What makes you feel the most secure?
I’m going to go with the first thing that popped into my mind and say my blankie. Ever since ever, I’ve needed to feel the weight of a blanket or two in order to feel “okay enough” to fall asleep. Not necessarily warm enough, but safe enough. Not that I had or have sensations of anxiety or fear at bedtime, but a heavy blanket feels comforting more than comfortable.
When I was a girl, my bed had an old hand-knotted blanket. It was made of wool and felt pieces, maybe an old coat or worn blanket. I have a very strong recollection of the sense of peace. Was it simply the warmth that I responded to? I don’t think so. Even now I need to feel some weight in order to relax enough to fall asleep.
It puts me in mind of Temple Grandin and her squeeze machine. Ms. Grandin built a contraption based on a piece of farm equipment that was used to secure and settle livestock. When she felt overwhelmed and in a heightened state, she found relief by using the machine.
She describes the clinical effects of Deep Touch Pressure
Deep touch pressure is the type of surface pressure that is exerted in most types of firm touching, holding, stroking, petting of animals, or swaddling. In contrast, light touch pressure is a more superficial stimulation of the skin, such as tickling, ver y light touch, or moving hairs on the skin. In animals, the tickle of a fly landing on the skin may cause a cow to kick, but the firm touch of the farmer’s hands quiets her. Occupational therapists have observed that a very light touch alerts the nervous system, but deep pressure is relaxing and calming.
The video clip below is from the movie Temple Grandin and Clair Bloom as Ms. Grandin describes the sensations of overwhelm and the need to feel hugged.
If you were a shoe, what kind would you be and why?
Sensible. Because, sensible. I’m 5’10” and have weak ankles and am prone to falling. Sensible rules the day.
How many languages do you speak?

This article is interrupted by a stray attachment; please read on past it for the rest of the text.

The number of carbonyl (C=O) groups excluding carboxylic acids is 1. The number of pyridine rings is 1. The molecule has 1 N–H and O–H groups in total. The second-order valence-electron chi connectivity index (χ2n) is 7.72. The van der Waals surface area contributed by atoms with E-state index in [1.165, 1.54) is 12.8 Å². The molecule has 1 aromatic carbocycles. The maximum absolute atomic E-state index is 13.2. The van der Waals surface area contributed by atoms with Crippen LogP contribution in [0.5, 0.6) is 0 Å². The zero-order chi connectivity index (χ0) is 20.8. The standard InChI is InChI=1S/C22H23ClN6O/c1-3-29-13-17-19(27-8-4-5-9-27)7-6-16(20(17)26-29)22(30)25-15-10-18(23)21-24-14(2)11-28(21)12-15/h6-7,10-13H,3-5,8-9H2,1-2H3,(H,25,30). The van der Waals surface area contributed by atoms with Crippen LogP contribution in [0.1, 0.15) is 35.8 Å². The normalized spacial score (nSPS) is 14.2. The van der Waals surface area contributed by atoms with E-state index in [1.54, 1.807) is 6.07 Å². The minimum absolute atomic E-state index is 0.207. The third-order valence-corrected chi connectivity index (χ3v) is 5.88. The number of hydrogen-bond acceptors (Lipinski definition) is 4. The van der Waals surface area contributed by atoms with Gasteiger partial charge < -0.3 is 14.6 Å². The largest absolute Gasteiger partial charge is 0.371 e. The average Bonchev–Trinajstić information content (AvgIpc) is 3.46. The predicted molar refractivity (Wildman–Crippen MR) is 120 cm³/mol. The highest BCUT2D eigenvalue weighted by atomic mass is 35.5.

I speak English. Je parle un peu de français. I can count to 10 in Spanish. So the answer is one.
I recall feeling quite frustrated with high school French classes. “Great, I can get a job as a weather forecaster,” I’d complain, “Aujourd’hui, il pleut, il fait chaud, il fait froid comme le vortex polaire.” (I just made that part up about the polar vortex ‘cause that’s a 21st century thing.)
What was the largest city you have been to? What is the one thing you remember most?
The largest city I’ve been to is the provincial capital, Toronto. I haven’t travelled too much, and don’t expect that to change. During my first visit I behaved just like the country mouse visiting her city cousin. The height of the buildings, the CN Tower, the number of people… all very remarkable initially, and certainly overwhelming. But nothing sticks out as worthy of mention here. Except perhaps this: the city isn’t as intolerable a place as it once was. As a matter of fact, I am considering work in Toronto, as long as I can commute by train. And bring my blankie, maybe?
Bonus question: What are you grateful for from last week, and what are you looking forward to in the week coming up?
On Monday the vet was by for Oscar’s annual shots. He’s speaking to me again. It took a couple of days. Oh yeah! I suppose I should add above that I speak feline. Sort of.
I am looking forward to when my pupils are no longer dilated. It’s been four hours since my morning appointment with the optometrist. New spectacles are in my future, too. What they call “mid-index lens” or computer lens. I tried the progressive lens seven years ago. Hated ‘em. Fingers crossed that these do the job.
In response to Cee’s Share Your World